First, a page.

Abbie Goldberg, professor of psychology at Clark University, has released “LGBTQ Divorce & Relationship Dissolution: Psychological and Legal Perspectives and Implications for Practice,” a book she co-edited with Adam Romero, director of legal scholarship and federal policy at the Williams Institute. The book is the first of its kind to tackle LGBTQ divorce — an underrepresented subject — in an informed, comprehensive manner.
In “LGBTQ Divorce and Relationship Dissolution,” political scientists, social scientists, legal scholars, and practitioners examine relationship dissolution and divorce among sexual and gender minorities from many angles, citing unique challenges LGBTQ individuals face in relationships, and highlighting issues that arise (often, but not exclusively, in the courtroom) when children, multiple partners, or multiple parents are involved. The book explores how gender, gender transition, ethnicity, immigration status, economic status, geography, and other variables shape the experiences of LGBTQ persons who seek to divorce or separate.
The book provides facts about LGBTQ divorce, offers guidance to same-sex couples considering or embarking on divorce, and incorporates essays by parents and children who have been personally affected by LGBTQ divorce.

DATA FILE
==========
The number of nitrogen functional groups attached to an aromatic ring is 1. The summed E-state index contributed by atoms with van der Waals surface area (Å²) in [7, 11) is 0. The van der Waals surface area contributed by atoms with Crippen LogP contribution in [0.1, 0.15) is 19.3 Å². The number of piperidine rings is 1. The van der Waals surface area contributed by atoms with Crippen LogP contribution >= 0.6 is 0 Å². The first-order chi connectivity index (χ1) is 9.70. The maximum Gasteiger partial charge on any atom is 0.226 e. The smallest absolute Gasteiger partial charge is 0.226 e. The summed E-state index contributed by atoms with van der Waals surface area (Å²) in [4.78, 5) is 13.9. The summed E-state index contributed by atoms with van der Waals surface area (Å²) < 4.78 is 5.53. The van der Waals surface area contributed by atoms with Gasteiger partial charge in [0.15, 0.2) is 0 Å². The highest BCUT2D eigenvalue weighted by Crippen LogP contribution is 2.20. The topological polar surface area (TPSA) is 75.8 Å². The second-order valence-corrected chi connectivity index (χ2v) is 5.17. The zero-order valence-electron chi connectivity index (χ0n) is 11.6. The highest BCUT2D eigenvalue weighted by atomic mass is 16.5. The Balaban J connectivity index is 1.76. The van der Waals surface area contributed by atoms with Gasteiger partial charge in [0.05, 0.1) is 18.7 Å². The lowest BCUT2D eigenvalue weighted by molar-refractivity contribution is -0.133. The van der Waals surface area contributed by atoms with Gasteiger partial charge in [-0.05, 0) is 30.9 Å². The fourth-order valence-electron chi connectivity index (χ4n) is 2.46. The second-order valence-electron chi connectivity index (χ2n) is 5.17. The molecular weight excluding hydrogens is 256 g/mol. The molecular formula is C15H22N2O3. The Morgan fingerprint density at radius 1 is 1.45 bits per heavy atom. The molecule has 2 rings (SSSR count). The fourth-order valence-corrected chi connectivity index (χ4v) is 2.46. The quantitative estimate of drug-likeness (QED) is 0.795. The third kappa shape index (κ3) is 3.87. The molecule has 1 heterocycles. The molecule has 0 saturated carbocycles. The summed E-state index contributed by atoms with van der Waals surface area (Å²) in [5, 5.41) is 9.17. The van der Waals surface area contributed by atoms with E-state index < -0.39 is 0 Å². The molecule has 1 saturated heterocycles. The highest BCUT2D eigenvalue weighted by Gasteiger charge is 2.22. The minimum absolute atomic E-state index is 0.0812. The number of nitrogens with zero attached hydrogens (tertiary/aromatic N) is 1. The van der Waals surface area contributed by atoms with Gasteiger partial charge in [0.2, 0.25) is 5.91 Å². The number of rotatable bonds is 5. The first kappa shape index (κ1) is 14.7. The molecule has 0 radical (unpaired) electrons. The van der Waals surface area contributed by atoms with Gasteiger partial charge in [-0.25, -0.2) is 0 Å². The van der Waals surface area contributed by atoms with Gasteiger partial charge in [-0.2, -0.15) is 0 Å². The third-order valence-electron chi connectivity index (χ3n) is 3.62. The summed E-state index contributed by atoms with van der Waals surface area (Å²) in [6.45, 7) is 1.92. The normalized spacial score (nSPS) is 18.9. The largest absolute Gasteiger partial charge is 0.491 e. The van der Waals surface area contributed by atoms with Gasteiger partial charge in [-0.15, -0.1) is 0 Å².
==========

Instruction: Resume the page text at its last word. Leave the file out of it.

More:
“Despite the inevitable reality that some same-sex couples, including those with kids, do end up separating or divorcing, there is very little research about same-sex divorce experiences and not a lot of guidance for same-sex couples who are going through this,” Goldberg says. “I believe this book will be a valuable resource, not only for students who are pursuing careers in psychology, counseling, law, and LGBTQ and gender studies, but for practitioners and policymakers who are faced with having to rewrite child custody laws and navigate unchartered waters when the individuals who make up these unique unions and unconventional families part ways.”
The book is available in hardcover and as an ebook through the publisher, Amazon.com, and other online booksellers.
Goldberg’s research focuses on parenthood, relationship quality, and well-being in diverse families (e.g., adoptive parent families, lesbian/gay parent families). For almost 15 years, she has been conducting a longitudinal study of adoptive parenthood among lesbian, gay, and heterosexual couples. She recently finished a study of transgender students’ experiences in higher education.